Thursday, September 23, 2010

Losing Your Job

I like to take on tough topics and I can't think of anything tougher than having to let a salesperson go.  I'll use the word:  fired (hard to even type).  Every Sales Manager faces the inevitable fact that sooner or later he'll have to fire somebody.  In fact, after a bit of Google research, almost 75% of salespeople don't stick.  That's a pretty horrible ratio:  25% retention rate over a five year period.  As a matter of fact, this retention rate is higher than any other category of employee.  Why is this?  I'm going to go out way on the limb here and postulate the most probable reasons:

  1. Sales success is hard.  There's no other way to say it.  People who clock in and out each day, without having to sell something can't begin to understand the complexity of sales success.  For most industries, sales excellence involves about a dozen skill sets, incredible time management and a specific personality type.  There's lots of average sales people, but very few real sales performers. 
  2. Salespeople are typically impatient, especially in today's "instant gratification" world.  Building a successful book of business takes time and patience.  During this waiting-period, salespeople suffer from bouts of depression from lost sales and a feeling that they're just not contributing enough to their company.  This is aggravated by desire to succeed.  You have a formula for stress.
  3. Sales expectations are sometimes misaligned.  For example, during the hiring process, sometimes salespeople do not fully understand the level of effort and type of effort required for success.  A good salesperson really digs deep to understand the parameters of success and should interview other salespeople that are designated to be "successful" at that employer's company.  Many of the people I've let go over the past 20 years simply failed to understand the expectations.  If they had, they probably wouldn't have accepted the job.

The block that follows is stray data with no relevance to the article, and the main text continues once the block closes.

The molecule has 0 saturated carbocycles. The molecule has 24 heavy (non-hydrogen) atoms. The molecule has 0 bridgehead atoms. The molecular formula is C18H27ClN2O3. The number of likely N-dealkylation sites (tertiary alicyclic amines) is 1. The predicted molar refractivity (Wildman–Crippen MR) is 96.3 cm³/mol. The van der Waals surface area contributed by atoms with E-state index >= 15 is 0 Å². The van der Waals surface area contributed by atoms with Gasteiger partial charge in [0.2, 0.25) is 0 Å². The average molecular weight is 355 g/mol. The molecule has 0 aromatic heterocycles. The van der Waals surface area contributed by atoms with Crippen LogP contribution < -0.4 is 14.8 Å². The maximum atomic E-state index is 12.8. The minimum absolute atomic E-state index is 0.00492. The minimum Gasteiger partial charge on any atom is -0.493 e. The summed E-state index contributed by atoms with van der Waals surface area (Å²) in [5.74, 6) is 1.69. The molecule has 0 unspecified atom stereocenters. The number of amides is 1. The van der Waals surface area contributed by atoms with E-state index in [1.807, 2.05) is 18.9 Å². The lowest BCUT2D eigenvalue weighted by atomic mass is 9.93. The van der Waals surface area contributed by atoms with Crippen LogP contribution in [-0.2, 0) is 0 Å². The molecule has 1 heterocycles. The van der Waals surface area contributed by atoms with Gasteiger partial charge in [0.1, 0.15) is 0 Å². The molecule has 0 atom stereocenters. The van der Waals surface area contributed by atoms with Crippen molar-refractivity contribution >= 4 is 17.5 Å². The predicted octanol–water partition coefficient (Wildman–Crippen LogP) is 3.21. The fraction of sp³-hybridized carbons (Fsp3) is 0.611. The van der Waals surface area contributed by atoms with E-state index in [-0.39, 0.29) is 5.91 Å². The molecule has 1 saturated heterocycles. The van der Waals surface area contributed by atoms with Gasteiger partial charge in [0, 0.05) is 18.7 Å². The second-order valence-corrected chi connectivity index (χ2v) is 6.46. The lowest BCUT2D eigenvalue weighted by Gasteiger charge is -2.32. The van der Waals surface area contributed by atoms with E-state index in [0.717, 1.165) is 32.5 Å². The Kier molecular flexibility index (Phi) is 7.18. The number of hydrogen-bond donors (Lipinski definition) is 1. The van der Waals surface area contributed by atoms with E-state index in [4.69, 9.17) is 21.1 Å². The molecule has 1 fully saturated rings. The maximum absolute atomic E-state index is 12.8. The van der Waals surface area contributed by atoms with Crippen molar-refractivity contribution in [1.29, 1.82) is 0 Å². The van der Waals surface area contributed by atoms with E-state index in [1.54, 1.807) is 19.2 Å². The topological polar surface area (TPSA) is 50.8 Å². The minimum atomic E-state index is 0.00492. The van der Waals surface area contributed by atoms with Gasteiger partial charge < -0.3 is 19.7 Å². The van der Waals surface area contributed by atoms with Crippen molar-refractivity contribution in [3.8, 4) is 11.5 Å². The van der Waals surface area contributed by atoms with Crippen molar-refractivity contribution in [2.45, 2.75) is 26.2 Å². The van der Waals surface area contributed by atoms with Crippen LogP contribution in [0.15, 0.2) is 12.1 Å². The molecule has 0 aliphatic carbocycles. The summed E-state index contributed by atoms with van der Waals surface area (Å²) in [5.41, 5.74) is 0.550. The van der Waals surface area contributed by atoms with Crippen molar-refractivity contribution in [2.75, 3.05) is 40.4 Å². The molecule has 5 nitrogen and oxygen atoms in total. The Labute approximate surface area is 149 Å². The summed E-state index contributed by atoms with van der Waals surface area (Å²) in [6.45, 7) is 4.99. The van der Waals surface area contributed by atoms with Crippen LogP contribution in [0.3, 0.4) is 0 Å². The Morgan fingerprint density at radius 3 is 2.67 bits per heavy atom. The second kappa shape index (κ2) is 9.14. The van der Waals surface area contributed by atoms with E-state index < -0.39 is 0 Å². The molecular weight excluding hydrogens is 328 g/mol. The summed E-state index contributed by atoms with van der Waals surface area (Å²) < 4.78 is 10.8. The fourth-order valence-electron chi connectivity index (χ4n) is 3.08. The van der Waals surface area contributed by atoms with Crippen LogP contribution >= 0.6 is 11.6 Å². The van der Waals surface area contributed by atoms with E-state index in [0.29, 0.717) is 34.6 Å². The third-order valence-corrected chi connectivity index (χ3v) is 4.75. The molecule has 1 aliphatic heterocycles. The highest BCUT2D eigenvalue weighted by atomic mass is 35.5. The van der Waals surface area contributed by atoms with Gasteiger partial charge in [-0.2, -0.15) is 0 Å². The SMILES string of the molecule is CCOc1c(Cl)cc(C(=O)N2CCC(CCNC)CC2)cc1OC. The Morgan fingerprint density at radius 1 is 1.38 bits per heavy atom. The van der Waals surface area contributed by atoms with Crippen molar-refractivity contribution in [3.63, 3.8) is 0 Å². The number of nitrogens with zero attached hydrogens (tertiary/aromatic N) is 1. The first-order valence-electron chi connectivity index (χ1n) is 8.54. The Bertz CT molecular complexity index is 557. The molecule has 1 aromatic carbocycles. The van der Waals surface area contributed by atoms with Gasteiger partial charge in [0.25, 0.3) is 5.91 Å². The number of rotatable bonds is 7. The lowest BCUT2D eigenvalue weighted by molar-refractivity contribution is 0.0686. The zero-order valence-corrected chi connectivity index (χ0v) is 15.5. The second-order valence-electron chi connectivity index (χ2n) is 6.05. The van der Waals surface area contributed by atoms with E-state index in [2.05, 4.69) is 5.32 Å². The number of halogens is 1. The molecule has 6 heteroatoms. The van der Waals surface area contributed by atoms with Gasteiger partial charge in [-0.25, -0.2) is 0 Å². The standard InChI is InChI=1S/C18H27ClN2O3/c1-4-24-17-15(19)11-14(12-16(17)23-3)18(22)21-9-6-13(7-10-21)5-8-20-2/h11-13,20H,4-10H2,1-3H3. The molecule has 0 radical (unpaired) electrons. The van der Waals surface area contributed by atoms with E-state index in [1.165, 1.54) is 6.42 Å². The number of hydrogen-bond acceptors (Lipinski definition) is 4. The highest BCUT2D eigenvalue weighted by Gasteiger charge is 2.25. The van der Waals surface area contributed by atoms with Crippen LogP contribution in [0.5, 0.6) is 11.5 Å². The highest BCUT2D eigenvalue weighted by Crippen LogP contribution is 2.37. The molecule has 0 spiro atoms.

While every termination is different (since every person is different), there are some general guidelines for both salespeople AND sales managers.  The first thing to recognize, is that there is a typical ramping period for any salesperson.  This period usually involves a bit of a roller-coaster both from a sales activity perspective AND an emotional perspective.  Good sales managers need to be supportive of this ramping period and provide good feedback, encouragement and coaching.  Every industry is different in terms of the ramping period (mine takes over a year).

If a salesperson is failing to perform, it should be no surprise to anyone.  If you're not having weekly 1-on-1's with your sales manager - start doing it today.  The biggest mistake ever is to fail to communicate.  If you're meeting regularly together, both of you know when things are good and things are bad.  The sooner you both take action in a down-slump, the more likely you both are to benefit.  If there's a problem, it can usually be linked back to sales activity, skills or attitude.  Good salespeople should track their sales activity using a CRM tool (see my previous blog on CRM tools).  This way, if there's a problem, you can identify where it's occurring in the sales cycle. 

If things don't improve with good coaching, the salesperson needs to be put on a Performance Improvement Plan (see my previous blog on these too).  Remember that the sales manager is just as responsible for working this out as the salesperson.  If nothing helps, even the best sales managers in the world will face having to terminate a salesperson.  My advice here is:  do it sooner than later (benefits both parties); be professional and honest (this is about performance); no surprises.

More than once, I've run into ex-salespeople who worked for me and they were happy in their new lives.  Maybe they're still selling, maybe not.  We've got a job to do.  Do it ethically and to your best ability.  The rest depends on you.  Good luck.

1 comment:

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